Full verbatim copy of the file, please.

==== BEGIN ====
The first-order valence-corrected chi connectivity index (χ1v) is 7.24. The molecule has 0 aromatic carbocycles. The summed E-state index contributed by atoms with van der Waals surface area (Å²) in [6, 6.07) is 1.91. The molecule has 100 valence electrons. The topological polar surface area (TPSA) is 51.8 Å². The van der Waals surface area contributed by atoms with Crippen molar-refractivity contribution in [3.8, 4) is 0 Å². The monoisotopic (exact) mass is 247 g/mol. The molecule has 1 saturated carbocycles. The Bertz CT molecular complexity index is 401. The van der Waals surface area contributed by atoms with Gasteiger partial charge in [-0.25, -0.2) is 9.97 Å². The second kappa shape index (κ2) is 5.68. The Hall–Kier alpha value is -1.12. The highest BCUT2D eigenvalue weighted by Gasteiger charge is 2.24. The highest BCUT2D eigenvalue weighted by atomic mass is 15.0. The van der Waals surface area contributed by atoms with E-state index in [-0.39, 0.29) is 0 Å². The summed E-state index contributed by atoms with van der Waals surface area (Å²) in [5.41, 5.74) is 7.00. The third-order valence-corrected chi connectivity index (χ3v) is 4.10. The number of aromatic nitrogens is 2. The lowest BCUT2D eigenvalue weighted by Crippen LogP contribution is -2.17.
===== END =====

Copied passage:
The first-order valence-corrected chi connectivity index (χ1v) is 7.24. The molecule has 0 aromatic carbocycles. The summed E-state index contributed by atoms with van der Waals surface area (Å²) in [6, 6.07) is 1.91. The molecule has 100 valence electrons. The topological polar surface area (TPSA) is 51.8 Å². The van der Waals surface area contributed by atoms with Crippen molar-refractivity contribution in [3.8, 4) is 0 Å². The monoisotopic (exact) mass is 247 g/mol. The molecule has 1 saturated carbocycles. The Bertz CT molecular complexity index is 401. The van der Waals surface area contributed by atoms with Gasteiger partial charge in [-0.25, -0.2) is 9.97 Å². The second kappa shape index (κ2) is 5.68. The Hall–Kier alpha value is -1.12. The highest BCUT2D eigenvalue weighted by Gasteiger charge is 2.24. The highest BCUT2D eigenvalue weighted by atomic mass is 15.0. The van der Waals surface area contributed by atoms with E-state index in [-0.39, 0.29) is 0 Å². The summed E-state index contributed by atoms with van der Waals surface area (Å²) in [5.41, 5.74) is 7.00. The third-order valence-corrected chi connectivity index (χ3v) is 4.10. The number of aromatic nitrogens is 2. The lowest BCUT2D eigenvalue weighted by Crippen LogP contribution is -2.17.